Saturday, May 31, 2014

Continuous delivery needs faster server startup. Could #Tomcat #Spring applications cope with that?

I am reluctant to accept th emyth that Java web applications don't fit well in agile environments. The main criticism is the fact that unless you use a commercial tool, a plugin architecture or an OSGI modularized app you will end up having to restart the server in order to deploy the latest application version.

But what about if actually the time that the application would take to load would be few seconds? Will a user differentiate 10 seconds delay originated from a slow database access or backend channel web service request in comparison with a server restart? The answer is: No, the user experiencing a delay does not really care about the nature of it. If we maintain a proper SLA this will be simply "a hiccup".

Even the fastest web services out there would be slow for certain random actions. You will never know if Gmail is taking longer because of a quick server restart for example. As long as you can get what you need a wait of few seconds won't natter.

If the definition of "Done" is "Deployed to production" developers will take more care of deployment performance. Waiting long time for a deployment, means disruption. Business will never approve minutes of downterm. On the other hand if you increase your WIP limits you will slow down, quality will suffer. This bottleneck becomes a great opportunity for improvement as expected. You have reach a Kaisen moment.

There is a need to work on deplopyment performence. Without addressing that important issue you will constantly delay deployments, you will constantly get more tasks piling up, the consequences will be terrible and will only be discovered if you are actually visualizing the value stream. You need to tune your server and your application for it to load faster. A restart should be a synonym of a snap.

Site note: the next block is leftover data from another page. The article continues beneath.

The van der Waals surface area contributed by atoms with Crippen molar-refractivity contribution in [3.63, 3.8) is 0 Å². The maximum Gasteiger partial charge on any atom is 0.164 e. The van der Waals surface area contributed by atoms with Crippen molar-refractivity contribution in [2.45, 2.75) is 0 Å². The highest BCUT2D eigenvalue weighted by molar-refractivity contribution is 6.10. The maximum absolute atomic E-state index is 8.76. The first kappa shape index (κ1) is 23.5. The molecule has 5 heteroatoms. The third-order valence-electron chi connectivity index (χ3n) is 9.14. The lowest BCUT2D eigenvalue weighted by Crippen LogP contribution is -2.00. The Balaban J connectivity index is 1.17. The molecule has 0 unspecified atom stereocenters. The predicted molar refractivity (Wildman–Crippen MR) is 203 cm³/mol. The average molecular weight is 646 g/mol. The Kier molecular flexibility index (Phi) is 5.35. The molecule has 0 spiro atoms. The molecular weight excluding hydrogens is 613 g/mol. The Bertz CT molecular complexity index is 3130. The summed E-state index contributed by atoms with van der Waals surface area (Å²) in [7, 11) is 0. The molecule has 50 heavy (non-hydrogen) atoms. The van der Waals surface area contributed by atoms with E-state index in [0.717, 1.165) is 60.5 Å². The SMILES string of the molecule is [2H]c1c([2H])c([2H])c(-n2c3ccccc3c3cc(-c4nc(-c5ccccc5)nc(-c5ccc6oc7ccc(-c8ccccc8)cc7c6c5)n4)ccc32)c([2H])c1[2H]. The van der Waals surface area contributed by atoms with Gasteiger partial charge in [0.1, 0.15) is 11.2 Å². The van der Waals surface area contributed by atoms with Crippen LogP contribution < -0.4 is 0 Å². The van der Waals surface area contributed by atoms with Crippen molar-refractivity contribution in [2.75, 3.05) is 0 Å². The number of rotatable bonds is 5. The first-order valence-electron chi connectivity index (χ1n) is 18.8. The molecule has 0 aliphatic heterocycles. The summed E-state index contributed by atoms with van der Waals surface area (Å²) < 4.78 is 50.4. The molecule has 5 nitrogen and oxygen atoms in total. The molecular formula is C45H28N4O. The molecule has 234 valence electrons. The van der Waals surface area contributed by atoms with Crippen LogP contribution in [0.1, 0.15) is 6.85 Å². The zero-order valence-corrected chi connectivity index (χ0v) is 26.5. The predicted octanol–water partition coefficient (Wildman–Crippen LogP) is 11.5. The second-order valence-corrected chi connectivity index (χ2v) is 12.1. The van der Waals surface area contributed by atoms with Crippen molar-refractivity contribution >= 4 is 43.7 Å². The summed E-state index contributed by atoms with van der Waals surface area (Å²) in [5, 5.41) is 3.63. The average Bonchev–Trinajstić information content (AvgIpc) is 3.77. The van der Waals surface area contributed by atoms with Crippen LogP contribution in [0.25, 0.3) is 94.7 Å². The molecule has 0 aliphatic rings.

In a typical Spring application you will proceed as with any other application. Logs are your friends. Go ahead and turn on debug level. Search for "initialization completed" and confirm how much time this process takes. In production you better use lazy initialization:
<beans ... default-lazy-init="true">
This contributes of course to the overall "Server startup". But there is more to do. Check this out.

It should become evident from simple log inspection what is the culprit for a slow server startup. Let us review the below example:

The first clear issue is that ”Initializing Spring root WebApplicationContext” takes 36 seconds which is almost half of the time the whole server takes to startup. The second issue is that “Initializing Spring FrameworkServlet” takes 14 seconds which is a moderate 10% of the whole server startup time. Spring tuning is needed in this example.

What about the other 40% of the time? Servers also can be tuned. For tomcat there is a lot we can do. For example, like explained in the link, if you find an entry for "SecureRandom" in catalina.out most likely your server is spending valuable seconds generating random patterns for use as session id. Using the below setting saves you those seconds as explained in the link:
I found myself saving ten seconds by adding the attribute and node shown below. The explanation again can be found in the provided link:
<web-app ... metadata-complete="true">
    <absolute-ordering />
Eliminating unnecessary jars demands to list them all first. Note that I am sorting them on purpose just in case we are using one in the app that is already included in the container or if we are using two versions of the same (which is impossible if you are using a plugin to check for suplicated anayway):
find /opt/tomcat/ -name "*.jar"|sed 's#.*/##'|sort
Then find which classes are inside the those you are unsure if you need or not. Now you do need the whole path so let us pick as an example jtidy-r938.jar which hibernate includes as dependency. Here are the relevant commands which you will need to adapt according to your machine paths:
find /opt/tomcat/ -name "jtidy*.jar"
jar -tvf /opt/tomcat/myapp/ROOT/WEB-INF/lib/jtidy-r8-20060801.jar
find /home/dev/workspace/ -name "*.java"|xargs grep "org.w3c.tidy"
In my case after saving 9MB worth of jar files I saw no startup time savings for the specific project I picked for this research.

I saw under 10 seconds savings after using the below in the app web.xml as suggested in the link:
<web-app ... metadata-complete="true">
        <absolute-ordering />
The use of the special attribute startStopThreads in server.xml#Engine should have no effect if you are running only one application however I saved some seconds I believe after I turned it on:
<Engine ... startStopThreads="0">

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